Maverick MP Jo-Ann Miller considers tilt for Mayor
THE Palaszczuk Government could be thrown into turmoil and forced to fight a bruising by-election just months before this year's election, amid speculation maverick Labor MP Jo-Ann Miller is considering a tilt for Ipswich mayor.
The move would mean Labor's longest serving member would have to quit as an MP to run one of Queensland's biggest councils, potentially reducing the Government's already slim majority and sparking a tight race for her Bundamba seat between Labor and One Nation.
Mrs Miller's possible defection to local government would be another major distraction for the second-term Labor administration, which is trailing the LNP in The Courier-Mail's latest YouGov opinion poll.
The Courier-Mail understands Mrs Miller is actively considering a run and is talking with family and close friends on whether to make the move just two months from the March 28 council election.
It is understood she would not make a decision for some time, but she would have to nominate before March 3.
Mrs Miller, 61, declined to comment.
The shake-up would trigger a by-election in her Bundamba electorate about seven months before the October 31 general election if she decides to run, putting the seat at risk to a campaign from One Nation.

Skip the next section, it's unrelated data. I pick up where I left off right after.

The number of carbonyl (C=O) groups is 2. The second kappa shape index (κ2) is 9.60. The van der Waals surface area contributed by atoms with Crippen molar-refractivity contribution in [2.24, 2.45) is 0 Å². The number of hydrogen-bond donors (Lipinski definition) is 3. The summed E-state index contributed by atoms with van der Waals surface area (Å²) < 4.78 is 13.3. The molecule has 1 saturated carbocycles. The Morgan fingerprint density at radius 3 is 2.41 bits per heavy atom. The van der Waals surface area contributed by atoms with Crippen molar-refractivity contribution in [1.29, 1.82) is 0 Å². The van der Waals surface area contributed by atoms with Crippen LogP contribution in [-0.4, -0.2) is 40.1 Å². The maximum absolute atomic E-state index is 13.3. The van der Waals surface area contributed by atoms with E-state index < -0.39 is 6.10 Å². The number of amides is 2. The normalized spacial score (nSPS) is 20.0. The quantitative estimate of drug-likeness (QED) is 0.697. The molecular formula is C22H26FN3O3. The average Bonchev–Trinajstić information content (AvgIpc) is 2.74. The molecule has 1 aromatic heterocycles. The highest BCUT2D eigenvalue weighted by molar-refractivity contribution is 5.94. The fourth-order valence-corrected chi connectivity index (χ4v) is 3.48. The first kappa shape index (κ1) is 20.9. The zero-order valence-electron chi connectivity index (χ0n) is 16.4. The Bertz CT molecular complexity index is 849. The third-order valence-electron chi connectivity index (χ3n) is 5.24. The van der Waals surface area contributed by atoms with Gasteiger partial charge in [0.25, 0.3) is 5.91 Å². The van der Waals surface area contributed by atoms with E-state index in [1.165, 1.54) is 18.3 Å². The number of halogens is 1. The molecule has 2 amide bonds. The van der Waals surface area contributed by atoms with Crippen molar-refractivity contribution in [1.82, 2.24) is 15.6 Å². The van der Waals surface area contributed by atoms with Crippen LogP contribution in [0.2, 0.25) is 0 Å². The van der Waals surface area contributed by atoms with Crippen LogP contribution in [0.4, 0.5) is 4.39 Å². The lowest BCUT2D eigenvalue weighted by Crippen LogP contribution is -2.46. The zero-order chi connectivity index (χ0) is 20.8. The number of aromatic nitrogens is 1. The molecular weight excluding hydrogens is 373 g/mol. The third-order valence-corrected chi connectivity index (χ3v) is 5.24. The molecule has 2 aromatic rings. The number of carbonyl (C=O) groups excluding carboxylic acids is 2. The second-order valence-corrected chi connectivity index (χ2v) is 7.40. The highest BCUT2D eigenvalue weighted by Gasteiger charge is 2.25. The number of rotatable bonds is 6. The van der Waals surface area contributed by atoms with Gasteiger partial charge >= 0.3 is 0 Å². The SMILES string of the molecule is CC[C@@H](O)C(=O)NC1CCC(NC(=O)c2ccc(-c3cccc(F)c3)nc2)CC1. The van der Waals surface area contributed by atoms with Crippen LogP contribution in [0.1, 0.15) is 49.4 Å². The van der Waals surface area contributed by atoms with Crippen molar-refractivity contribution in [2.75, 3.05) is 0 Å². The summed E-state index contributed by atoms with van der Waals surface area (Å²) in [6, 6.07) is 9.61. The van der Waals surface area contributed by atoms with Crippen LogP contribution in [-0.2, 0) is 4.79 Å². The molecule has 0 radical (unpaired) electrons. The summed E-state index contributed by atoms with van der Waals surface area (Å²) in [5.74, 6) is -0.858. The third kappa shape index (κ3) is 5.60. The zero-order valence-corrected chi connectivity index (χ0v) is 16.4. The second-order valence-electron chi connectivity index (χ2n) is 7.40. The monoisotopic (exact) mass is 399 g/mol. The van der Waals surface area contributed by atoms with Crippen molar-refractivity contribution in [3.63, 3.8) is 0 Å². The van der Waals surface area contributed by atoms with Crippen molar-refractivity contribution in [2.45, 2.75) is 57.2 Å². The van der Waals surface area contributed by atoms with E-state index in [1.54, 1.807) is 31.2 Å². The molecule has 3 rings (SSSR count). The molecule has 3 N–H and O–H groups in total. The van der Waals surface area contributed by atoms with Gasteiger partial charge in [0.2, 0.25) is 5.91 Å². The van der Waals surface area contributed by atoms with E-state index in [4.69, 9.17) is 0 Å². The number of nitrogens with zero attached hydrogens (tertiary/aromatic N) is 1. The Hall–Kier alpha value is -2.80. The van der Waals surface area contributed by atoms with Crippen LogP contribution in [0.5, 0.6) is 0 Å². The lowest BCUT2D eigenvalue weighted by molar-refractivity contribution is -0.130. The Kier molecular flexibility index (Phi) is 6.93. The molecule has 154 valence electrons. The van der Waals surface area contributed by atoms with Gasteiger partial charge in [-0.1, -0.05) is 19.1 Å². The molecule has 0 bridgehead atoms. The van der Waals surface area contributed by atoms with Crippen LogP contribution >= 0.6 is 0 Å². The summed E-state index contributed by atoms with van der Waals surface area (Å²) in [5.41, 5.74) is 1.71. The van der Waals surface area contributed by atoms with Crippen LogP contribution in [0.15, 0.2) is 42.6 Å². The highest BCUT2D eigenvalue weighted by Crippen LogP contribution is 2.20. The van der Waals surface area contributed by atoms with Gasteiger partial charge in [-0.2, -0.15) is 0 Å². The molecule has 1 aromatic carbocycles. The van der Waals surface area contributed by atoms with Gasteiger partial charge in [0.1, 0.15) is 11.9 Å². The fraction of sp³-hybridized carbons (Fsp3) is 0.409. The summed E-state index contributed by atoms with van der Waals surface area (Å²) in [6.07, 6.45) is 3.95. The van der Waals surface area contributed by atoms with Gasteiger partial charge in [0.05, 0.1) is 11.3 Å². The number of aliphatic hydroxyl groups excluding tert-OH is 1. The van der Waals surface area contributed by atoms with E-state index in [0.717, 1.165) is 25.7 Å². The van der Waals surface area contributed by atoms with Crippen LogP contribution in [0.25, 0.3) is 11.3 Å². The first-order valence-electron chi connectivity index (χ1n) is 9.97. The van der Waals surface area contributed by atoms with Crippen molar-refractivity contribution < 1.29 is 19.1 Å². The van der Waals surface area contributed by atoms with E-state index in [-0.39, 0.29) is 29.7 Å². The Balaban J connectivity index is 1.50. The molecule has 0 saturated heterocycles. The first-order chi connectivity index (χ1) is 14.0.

The fight for the traditionally ultra-safe Labor seat would also likely coincide with the state's earlier-than-usual Budget on April 28.
It comes after LNP's Currumbin MP Jann Stuckey last night announced she was resigning from state parliament, in a move that will also likely lead to a by-election.
The Local Government Electoral Act says a Member of the Legislative Assembly may nominate as a candidate for election as a councillor, but "must resign on becoming a candidate".
At the 2017 state election, a One Nation candidate did not run in Mrs Miller's electorate - but the minor party came second in the two-party preferred votes in the nearby seats of Ipswich, Ipswich West and Jordan.
She won her seat convincingly with 71.55 per cent of the two-party preferred vote.
Ipswich residents have been without an elected council since August 2018, when its councillors were dismissed by the State Government.
It came after more than a dozen people linked to the council were charged by the state's corruption watchdog since it launched a probe in 2016.
None of the sacked councillors have ever been charged with an offence.
Mrs Miller has previously spoken of the "burden" she carried after speaking out about the council and the toll taken on her and her family.
On the day the council was sacked, Mrs Miller took a swipe at the outgoing administration in a speech to state parliament, also adding that she had paid "a high price for standing up".
"It takes guts and honour to call this behaviour out," she told the House at the time.